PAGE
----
Receiving Wide Coverage ...

Conflict of Interest Strikes Again: Toys tend to make children get greedy, and they appear to produce a similar effect on investment banks. Ten firms were fined $43.5 million Thursday over charges they offered up flattering research analysis in an effort to score a piece of the Toys "R" Us initial public offering. Citigroup, JPMorgan, Wells Fargo and Goldman Sachs are among the banks cited by the Financial Industry Regulatory Authority. Wall Street Journal, Financial Times, New York Times

Two in One: Commerzbank could pay more than $1 billion to U.S. authorities to settle investigations into whether it violated economic sanctions and money laundering rules, according to anonymice. The deal would put at an end to two separate probes into the German lender: one by the Department of Justice, New York's Department of Financial Services and the Manhattan district attorney, and one by the U.S. attorney's office in Manhattan. The settlement is also likely to include a deferred prosecution agreement, which the FT notes "represents a return to more familiar legal territory" after a push to force big banks to plead guilty to criminal charges. Wall Street Journal, Financial Times

Join the Club: Lending Club's stock market debut got off to a roaring start Thursday, with shares closing 56% higher than the company's IPO price at $23.43. Pundits have been treating the company's IPO as a referendum on the future of alternative lending. The papers sound a few warning notes about the challenges Lending Club and its peers may confront going forward, including higher interest rates, pressure to ease lending standards and regulatory uncertainty. But overall, the coverage casts online lenders in a pretty flattering light. Wall Street Journal, Financial Times, New York Times

That Q-Tip Will Be $100, Please: In the age of surprise $117,000 medical bills, it makes sense that medical debt is at the root of many Americans' credit score problems. "One in five American consumers — 43 million people — have blemishes on their credit reports because of overdue medical bills, while medical debts make up more than half of collection items on credit reports," the Times reports citing a study from the Consumer Financial Protection Bureau. The Washington Post also takes on the issue. If you're looking for a less depressing perspective on debt, the Journal has a relatively sunny update. Americans' debt levels are at their lowest in 10 years, the paper reports, and with their finances under control they're more likely to start borrowing and spending, albeit cautiously.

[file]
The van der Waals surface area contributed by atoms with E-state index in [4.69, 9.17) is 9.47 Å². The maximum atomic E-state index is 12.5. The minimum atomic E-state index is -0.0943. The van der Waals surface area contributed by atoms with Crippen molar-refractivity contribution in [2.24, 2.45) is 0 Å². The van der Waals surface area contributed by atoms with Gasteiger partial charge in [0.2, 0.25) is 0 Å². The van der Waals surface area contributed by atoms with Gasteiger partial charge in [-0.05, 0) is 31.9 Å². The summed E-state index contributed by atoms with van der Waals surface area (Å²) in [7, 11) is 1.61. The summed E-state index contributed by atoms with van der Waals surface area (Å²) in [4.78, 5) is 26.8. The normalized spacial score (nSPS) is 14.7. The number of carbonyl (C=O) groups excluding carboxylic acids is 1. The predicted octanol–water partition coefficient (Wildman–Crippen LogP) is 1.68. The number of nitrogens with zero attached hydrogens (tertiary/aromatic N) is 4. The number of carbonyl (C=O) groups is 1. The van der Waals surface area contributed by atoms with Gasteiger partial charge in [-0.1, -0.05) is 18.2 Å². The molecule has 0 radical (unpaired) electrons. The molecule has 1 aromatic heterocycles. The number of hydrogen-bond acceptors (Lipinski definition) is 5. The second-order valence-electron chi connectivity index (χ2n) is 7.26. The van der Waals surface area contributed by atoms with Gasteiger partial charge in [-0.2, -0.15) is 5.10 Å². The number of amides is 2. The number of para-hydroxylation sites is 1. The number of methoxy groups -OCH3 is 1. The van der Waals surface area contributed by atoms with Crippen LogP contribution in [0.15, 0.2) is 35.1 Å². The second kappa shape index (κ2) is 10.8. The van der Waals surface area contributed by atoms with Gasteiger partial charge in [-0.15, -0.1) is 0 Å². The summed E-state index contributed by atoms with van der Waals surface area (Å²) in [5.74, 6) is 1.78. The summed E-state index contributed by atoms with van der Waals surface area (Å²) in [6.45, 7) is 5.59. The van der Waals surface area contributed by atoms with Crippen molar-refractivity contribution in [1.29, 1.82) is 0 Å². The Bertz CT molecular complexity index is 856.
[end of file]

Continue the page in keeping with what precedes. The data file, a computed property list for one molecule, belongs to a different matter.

Wall Street Journal

Former Fed chair Paul Volcker has a side gig as a global bank investor, according to the paper. "Most recently, he joined a group of western private-equity investors that is buying 75% of Latvia's Citadele Bank for €74 million ($91 million), a deal that has generated some backlash. His earlier investments include Japan's Shinsei Bank and Commercial International Bank in Cairo."

Financial Times

"New York's top banking regulator is investigating whether Barclays and Deutsche Bank used algorithms to manipulate foreign exchange rates, which could increase the penalties they face," the paper reports. If the banks did use algorithms, it would suggest their part in the forex scandal could be attributed to a broader pattern of misconduct rather than a couple of bad seeds.

"Banks that simplify the bundles of asset-backed loans they sell to investors could be rewarded with lower capital requirements" thanks to new proposed frameworks from the Basel Committee on Banking Supervision and the International Organization of Securities Commissions.

New York Times

The Times' Floyd Norris is soon to bid the paper adieu, and so he uses one of his last columns as an opportunity to reminisce on crises past, starting with the Great Inflation of the 1970s. He says we tend to take away the wrong lessons from financial disasters, including the idea that Wall Street can count on the government to get it out of jams.

Goldman Sachs chief Lloyd Blankfein expressed feelings of kinship toward Hillary Clinton and ruminated on what Uber's success reveals about tensions between capital and labor at the paper's DealBook conference, while American Express CEO Kenneth Chenault claimed to be uncowed by Bitcoin (though appreciative of its promise).

Washington Post

If the derivatives change attached to the spending bill goes through, it won't have a devastating effect on the financial system, according to a Wonkblog post — but Sen. Elizabeth Warren and others who oppose the rider are right to go to the mat over it. "If they don't fight this battle, then they'll have to get ready for the next one over even more important parts of Dodd-Frank — and so on, and so on."

Elsewhere ...

Remembe the study that found bankers who are reminded of their profession are more likely to behave dishonestly? The "Statistical Ideas" blog parses the articleand argues that reports of bankers' penchant for lying are somewhat exaggerated.

Where is the financial industry heading in 2015? Share your predictions by Monday 12/15 with Sarah Todd at sarah.todd@sourcemedia.com.

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